> guidelines I should follow in picking the new RD port?
>
> Thanks,
> JR
>
> "Tom M" wrote:
>
>> Thanks, Al!
>>
>> "Sooner Al (MVP)" <SoonerAl@somewhere.net.invalid> wrote in message
>> news:ubBgTmECFHA.2984@TK2MSFTNGP11.phx.gbl...
>> > You also need to change the listening port on the PC you want to access
>> > using Port 3390 (your example)...
>> >
>> > http://support.microsoft.com/default.aspx?scid=kb;en-us;Q306759
>> >
>> > Reboot the PC after making the registry change...
>> >
>> > --
>> > Al Jarvi (MS-MVP Windows Networking)
>> >
>> > Please post *ALL* questions and replies to the news group for the mutual
>> > benefit of all of us...
>> > The MS-MVP Program - http://mvp.support.microsoft.com
>> > This posting is provided "AS IS" with no warranties, and confers no
>> > rights...
>> >
>> > "Tom M" <tmcnally@mdl.com> wrote in message
>> > news:%23zLIVECCFHA.3824@TK2MSFTNGP10.phx.gbl...
>> >> How do you setup a remote PC within the network to listen in on a port
>> >> other than 3389? Is there anything that must be done beyond the router
>> >> port forwarding assignment, using the new port and forwarding that to the
>> >> local machine on network?
>> >>
>> >> Let's say I'm going to use port 3390 for a PC on the internal network
>> >> with a static address of 192.168.1.150
>> >>
>> >> I configure the router to listen on TCP 3390 and forward all requests for
>> >> this port to 192.168.1.150. The router's external IP for this examp is
>> >> say 23.23.10.125
>> >>
>> >> After configuring router would I then contact PC from outside network by
>> >> specifying the external IP address + port redirection (ie,
>> >> 23.23.10.125:3390) -- using this in the Remote Desktop Computer address
>> >> window? Or do I have to make some registry edits/entries on the desktop
>> >> machine as well?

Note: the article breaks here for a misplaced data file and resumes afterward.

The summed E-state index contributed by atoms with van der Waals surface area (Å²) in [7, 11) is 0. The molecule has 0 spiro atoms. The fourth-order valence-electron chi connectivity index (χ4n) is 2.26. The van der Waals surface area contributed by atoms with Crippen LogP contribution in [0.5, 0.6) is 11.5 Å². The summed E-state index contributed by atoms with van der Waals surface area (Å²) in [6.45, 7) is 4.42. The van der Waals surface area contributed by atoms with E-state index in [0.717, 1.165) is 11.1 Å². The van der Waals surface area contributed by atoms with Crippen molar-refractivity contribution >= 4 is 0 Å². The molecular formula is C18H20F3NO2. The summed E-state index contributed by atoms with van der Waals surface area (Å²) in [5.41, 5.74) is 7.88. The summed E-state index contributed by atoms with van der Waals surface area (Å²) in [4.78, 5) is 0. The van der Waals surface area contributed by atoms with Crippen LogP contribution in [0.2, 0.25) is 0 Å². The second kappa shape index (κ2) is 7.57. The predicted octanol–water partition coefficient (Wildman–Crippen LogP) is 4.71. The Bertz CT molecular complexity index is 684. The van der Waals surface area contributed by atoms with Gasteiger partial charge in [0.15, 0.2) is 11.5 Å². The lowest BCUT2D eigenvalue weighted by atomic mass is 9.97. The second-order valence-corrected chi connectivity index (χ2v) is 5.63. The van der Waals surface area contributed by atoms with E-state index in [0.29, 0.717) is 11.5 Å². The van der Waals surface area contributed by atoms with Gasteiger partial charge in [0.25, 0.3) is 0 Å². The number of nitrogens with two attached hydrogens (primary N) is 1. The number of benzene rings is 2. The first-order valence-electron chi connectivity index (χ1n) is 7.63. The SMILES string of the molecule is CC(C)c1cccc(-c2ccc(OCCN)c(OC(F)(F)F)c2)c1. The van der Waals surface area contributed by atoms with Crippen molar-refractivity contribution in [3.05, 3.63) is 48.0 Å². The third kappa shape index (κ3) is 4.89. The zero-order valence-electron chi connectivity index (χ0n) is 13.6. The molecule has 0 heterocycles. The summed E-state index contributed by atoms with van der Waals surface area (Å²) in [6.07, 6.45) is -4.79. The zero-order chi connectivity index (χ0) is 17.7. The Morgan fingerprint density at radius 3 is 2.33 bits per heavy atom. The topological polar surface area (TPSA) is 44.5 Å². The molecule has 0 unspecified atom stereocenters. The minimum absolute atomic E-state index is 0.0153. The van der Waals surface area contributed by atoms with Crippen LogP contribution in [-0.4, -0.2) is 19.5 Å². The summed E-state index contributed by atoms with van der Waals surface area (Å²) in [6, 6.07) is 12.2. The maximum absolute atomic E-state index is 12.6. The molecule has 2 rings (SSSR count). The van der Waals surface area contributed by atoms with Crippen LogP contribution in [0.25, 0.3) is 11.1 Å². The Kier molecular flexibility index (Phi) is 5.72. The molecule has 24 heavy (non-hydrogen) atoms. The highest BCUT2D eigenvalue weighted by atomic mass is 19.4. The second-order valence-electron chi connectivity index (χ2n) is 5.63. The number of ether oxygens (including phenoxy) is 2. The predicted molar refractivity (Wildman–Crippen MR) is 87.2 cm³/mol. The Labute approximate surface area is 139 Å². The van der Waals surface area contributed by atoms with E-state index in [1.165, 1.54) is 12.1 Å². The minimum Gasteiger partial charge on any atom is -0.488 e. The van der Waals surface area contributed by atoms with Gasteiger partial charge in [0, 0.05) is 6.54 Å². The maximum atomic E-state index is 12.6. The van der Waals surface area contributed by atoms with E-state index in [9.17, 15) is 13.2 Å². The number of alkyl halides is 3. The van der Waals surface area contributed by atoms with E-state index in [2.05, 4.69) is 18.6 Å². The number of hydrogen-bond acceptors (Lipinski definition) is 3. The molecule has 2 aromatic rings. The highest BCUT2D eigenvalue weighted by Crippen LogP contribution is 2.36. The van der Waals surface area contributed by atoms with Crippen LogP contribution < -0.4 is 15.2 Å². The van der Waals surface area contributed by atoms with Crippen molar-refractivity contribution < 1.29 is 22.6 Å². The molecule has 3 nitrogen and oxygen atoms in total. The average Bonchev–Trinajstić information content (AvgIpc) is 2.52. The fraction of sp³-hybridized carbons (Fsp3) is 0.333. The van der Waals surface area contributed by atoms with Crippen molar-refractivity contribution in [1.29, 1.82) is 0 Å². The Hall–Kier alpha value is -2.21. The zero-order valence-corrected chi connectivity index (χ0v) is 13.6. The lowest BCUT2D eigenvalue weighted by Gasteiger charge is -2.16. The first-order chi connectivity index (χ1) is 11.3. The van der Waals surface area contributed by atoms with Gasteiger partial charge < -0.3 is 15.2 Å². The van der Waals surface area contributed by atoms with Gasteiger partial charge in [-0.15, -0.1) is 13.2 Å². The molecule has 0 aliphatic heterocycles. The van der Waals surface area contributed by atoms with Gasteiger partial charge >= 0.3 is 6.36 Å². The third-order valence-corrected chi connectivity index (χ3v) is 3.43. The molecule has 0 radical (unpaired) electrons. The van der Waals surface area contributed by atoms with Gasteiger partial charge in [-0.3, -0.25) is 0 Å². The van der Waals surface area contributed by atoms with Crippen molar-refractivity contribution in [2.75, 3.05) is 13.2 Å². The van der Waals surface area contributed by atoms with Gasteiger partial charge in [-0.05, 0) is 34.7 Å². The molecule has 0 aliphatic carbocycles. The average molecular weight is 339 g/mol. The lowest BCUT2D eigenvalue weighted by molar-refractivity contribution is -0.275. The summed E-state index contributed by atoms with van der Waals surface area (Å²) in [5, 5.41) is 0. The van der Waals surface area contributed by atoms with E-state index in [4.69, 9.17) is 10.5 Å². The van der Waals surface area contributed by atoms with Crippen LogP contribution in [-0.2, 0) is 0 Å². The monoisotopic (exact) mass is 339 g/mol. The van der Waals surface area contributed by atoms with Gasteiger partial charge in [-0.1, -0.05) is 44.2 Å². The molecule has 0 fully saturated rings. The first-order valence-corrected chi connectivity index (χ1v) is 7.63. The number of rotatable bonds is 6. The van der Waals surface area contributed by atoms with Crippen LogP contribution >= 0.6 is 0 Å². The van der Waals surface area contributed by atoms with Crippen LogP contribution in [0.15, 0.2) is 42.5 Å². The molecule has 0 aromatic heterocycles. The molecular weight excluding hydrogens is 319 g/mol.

>> >>
>> >> Port 3390 on this network is already port-forwarded to a server, which
>> >> I'd like to keep. I could use another static external IP, but the ISP
>> >> vendor sells the statics to this customer one at a time (not enough
>> >> competition, I guess) so this might get expensive.
>> >>
>> >> Thanks,
>> >> Tom
>> >>
>> >
>>
>>
>>
February 5, 2005 4:44:08 PM

Archived from groups: microsoft.public.windowsxp.work_remotely (More info?)

Sooner Al [MVP] wrote:
> Some people believe in the "security through obscurity" theory, which
your trying to do if you
> change the listening port to something other than the default.
Personally, I think using a *strong*
> password and limiting Remote Desktop access to a specific user is
sufficient, at least in my case.
>
> You could always run Remote Desktop through a VPN or SSH tunnel for
added security.
>
> It really comes down to how much risk you are comfortable with...
>
> --
> Al Jarvi (MS-MVP Windows Networking)

WiSSH (http://www.wissh.com) is a very nice RDP over SSH solution. And
when used with a Windows SSH daemon service, such as FreeSSHd from
http://www.freesshd.com, its even better for the small setups to use.

Chad
Anonymous
February 5, 2005 6:55:39 PM

Archived from groups: microsoft.public.windowsxp.work_remotely (More info?)

Chad,

Thanks for that...

--
Al Jarvi (MS-MVP Windows Networking)

Please post *ALL* questions and replies to the news group for the mutual benefit of all of us...
The MS-MVP Program - http://mvp.support.microsoft.com
This posting is provided "AS IS" with no warranties, and confers no rights...

<chad@bluestream.org> wrote in message news:1107639848.330440.118270@l41g2000cwc.googlegroups.com...
> Sooner Al [MVP] wrote:
>> Some people believe in the "security through obscurity" theory, which
> your trying to do if you
>> change the listening port to something other than the default.
> Personally, I think using a *strong*
>> password and limiting Remote Desktop access to a specific user is
> sufficient, at least in my case.
>>
>> You could always run Remote Desktop through a VPN or SSH tunnel for
> added security.
>>
>> It really comes down to how much risk you are comfortable with...
>>
>> --
>> Al Jarvi (MS-MVP Windows Networking)
>
> WiSSH (http://www.wissh.com) is a very nice RDP over SSH solution. And
> when used with a Windows SSH daemon service, such as FreeSSHd from
> http://www.freesshd.com, its even better for the small setups to use.
>
> Chad
>
!